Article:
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Discover what's new in the latest version of Microsoft Office, from Word 2013 to OneNote 2013. In this course, David Rivers reviews the suite-wide enhancements to Office, like cloud integration, Touch Mode for interacting with touch-enabled devices, and Ribbon customization, as well as individual app improvements added to the new Office. Take a look at PDF editing in Word, flash fill and quick analysis in Excel, the new Presenter view in PowerPoint, new templates in Access, social media integration with Outlook, and much more.
As you continue to work with Excel 2013, you'll begin to realize how Microsoft has made it a little more intuitive. You're going to get help along the way including with this new feature we're going to look at next, Recommended Charts. When you select data, Microsoft is going to help you pick the right chart for the type of data you've selected. So, we'll continue to work with our No Obstacles Sport - July 2012 Sales Report. If you you've been following along, all we're going to do is select our data next. Now, if you jump to this lesson, you want to get caught up, go to your exercise files, open up No Obstacles Sport - July 2012 Sales Report2.
You'll see exactly what I see and we're going to select our first column of data which contains our Date. So, let's go right up to the heading, column heading A and click there. That selects the entire column. We also want our Price column. So, we'll go over to column heading E, while holding down Alt and Ctrl, we'll click that column header to select it as well. So, now we have two columns of data and we're ready to create a chart. Well, Microsoft already has an idea of what types of charts would best suit the data we have selected. So, let's go to Insert and over here in the Charts section, you'll notice something new, Recommended Charts.
Give that a click and you'll see a dialog box with two tabs, Recommended Charts which are displayed down the left here and All Charts. So, if don't like any of the recommendations, no problem, just go to All Charts and select the chart that you like best, just like you always did in previous versions. But here under Recommended Charts you'll see at the top, this one is highlighted and we see a preview over here of the Scatter Chart. Now, based on the scale that's being shown here, we don't see any variation. So, we would have to do a little bit of work with our scale; same thing for the Line Chart.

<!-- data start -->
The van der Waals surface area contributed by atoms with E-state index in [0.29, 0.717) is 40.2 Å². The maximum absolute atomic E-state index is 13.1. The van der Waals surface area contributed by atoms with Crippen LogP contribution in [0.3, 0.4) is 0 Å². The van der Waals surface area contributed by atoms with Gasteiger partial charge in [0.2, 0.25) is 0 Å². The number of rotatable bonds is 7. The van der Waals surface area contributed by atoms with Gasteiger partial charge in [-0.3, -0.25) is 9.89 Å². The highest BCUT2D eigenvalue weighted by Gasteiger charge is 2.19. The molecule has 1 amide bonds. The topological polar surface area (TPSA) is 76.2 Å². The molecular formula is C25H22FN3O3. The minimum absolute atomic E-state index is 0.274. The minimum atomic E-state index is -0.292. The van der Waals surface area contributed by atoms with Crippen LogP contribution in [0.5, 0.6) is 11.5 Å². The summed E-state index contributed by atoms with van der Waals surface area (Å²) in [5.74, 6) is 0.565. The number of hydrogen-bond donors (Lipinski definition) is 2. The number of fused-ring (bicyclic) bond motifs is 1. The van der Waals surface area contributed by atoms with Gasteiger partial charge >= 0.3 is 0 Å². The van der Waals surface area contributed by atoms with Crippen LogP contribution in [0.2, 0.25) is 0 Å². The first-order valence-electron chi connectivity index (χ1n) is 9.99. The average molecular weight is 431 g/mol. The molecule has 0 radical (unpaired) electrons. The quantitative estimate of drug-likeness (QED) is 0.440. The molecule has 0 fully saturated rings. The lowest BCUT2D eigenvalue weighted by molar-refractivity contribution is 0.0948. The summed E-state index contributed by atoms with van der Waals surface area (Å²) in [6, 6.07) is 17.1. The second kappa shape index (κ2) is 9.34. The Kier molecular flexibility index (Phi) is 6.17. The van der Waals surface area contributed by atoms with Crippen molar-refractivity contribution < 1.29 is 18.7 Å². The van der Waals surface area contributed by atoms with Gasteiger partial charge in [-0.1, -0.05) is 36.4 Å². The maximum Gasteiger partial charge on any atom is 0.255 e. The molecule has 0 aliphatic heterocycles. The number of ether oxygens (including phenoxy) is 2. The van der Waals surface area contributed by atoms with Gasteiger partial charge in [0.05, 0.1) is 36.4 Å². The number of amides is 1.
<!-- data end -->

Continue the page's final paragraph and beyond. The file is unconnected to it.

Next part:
The third one which is a Stacked Area Chart does show all of our fluctuations, and if we go to the fourth one, you can see it's like the others, we would have to adjust the scale using the Clustered Column. So, let's go with the third one, our Stacked Area. We select it by clicking and then click OK. Now, it's going to create the chart for us right on top of our data. We can go to the border though and right on the border when you see the four-sided arrow, click and drag it off to the right. We'll just move it off to the right a little bit. It looks good. You'll notice something's happened on the Ribbon. We're looking at Chart tools now with the Design tab selected.
So, we can actually hover over these different designs to get a preview, and if we see one that we like better than the original, all we have to do is select it by clicking. I think I'm going to go with this one here, Style number 6. Give it a click and I have all of my other Chart tools available to me here, just as though I created this chart from scratch. But with Recommended Charts, I have a pretty good suspicion that I'm going to be selecting the right type of chart for the data I had selected. I'll just click off in a cell in behind to deselect our chart and continue from here.
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